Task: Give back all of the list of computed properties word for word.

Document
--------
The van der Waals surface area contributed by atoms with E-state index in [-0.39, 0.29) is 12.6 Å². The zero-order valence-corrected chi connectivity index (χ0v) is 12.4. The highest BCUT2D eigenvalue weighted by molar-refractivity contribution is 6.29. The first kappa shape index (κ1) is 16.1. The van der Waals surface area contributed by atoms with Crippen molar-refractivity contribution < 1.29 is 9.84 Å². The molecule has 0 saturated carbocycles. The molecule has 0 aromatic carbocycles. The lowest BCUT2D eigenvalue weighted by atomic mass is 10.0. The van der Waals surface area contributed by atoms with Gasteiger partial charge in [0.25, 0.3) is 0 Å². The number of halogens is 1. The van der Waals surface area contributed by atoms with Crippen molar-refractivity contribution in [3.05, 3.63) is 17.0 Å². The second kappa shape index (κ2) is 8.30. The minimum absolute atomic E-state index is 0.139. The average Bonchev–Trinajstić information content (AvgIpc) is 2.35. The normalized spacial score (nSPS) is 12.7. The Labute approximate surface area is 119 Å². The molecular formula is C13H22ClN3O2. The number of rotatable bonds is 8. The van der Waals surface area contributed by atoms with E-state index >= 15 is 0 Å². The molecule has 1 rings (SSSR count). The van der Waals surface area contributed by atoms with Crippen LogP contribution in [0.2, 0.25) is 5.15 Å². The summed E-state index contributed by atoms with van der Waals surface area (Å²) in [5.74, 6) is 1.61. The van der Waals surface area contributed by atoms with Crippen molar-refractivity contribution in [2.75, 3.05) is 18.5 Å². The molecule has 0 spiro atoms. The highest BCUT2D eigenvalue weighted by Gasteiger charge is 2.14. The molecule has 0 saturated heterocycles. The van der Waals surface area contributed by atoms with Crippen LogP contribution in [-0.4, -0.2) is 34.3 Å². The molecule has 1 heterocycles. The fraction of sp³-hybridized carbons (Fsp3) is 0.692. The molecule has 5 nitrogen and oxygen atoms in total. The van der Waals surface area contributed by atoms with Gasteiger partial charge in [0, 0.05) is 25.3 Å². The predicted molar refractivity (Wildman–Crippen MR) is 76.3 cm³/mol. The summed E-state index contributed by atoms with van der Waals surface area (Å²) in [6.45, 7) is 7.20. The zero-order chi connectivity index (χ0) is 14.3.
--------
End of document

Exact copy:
The van der Waals surface area contributed by atoms with E-state index in [-0.39, 0.29) is 12.6 Å². The zero-order valence-corrected chi connectivity index (χ0v) is 12.4. The highest BCUT2D eigenvalue weighted by molar-refractivity contribution is 6.29. The first kappa shape index (κ1) is 16.1. The van der Waals surface area contributed by atoms with Crippen molar-refractivity contribution < 1.29 is 9.84 Å². The molecule has 0 saturated carbocycles. The molecule has 0 aromatic carbocycles. The lowest BCUT2D eigenvalue weighted by atomic mass is 10.0. The van der Waals surface area contributed by atoms with Gasteiger partial charge in [0.25, 0.3) is 0 Å². The number of halogens is 1. The van der Waals surface area contributed by atoms with Crippen molar-refractivity contribution in [3.05, 3.63) is 17.0 Å². The second kappa shape index (κ2) is 8.30. The minimum absolute atomic E-state index is 0.139. The average Bonchev–Trinajstić information content (AvgIpc) is 2.35. The normalized spacial score (nSPS) is 12.7. The Labute approximate surface area is 119 Å². The molecular formula is C13H22ClN3O2. The number of rotatable bonds is 8. The van der Waals surface area contributed by atoms with E-state index >= 15 is 0 Å². The molecule has 1 rings (SSSR count). The van der Waals surface area contributed by atoms with Crippen LogP contribution in [0.2, 0.25) is 5.15 Å². The summed E-state index contributed by atoms with van der Waals surface area (Å²) in [5.74, 6) is 1.61. The van der Waals surface area contributed by atoms with Crippen molar-refractivity contribution in [2.75, 3.05) is 18.5 Å². The molecule has 0 spiro atoms. The highest BCUT2D eigenvalue weighted by Gasteiger charge is 2.14. The molecule has 0 saturated heterocycles. The van der Waals surface area contributed by atoms with Crippen LogP contribution in [-0.4, -0.2) is 34.3 Å². The molecule has 1 heterocycles. The fraction of sp³-hybridized carbons (Fsp3) is 0.692. The molecule has 5 nitrogen and oxygen atoms in total. The van der Waals surface area contributed by atoms with Gasteiger partial charge in [0, 0.05) is 25.3 Å². The predicted molar refractivity (Wildman–Crippen MR) is 76.3 cm³/mol. The summed E-state index contributed by atoms with van der Waals surface area (Å²) in [6.45, 7) is 7.20. The zero-order chi connectivity index (χ0) is 14.3.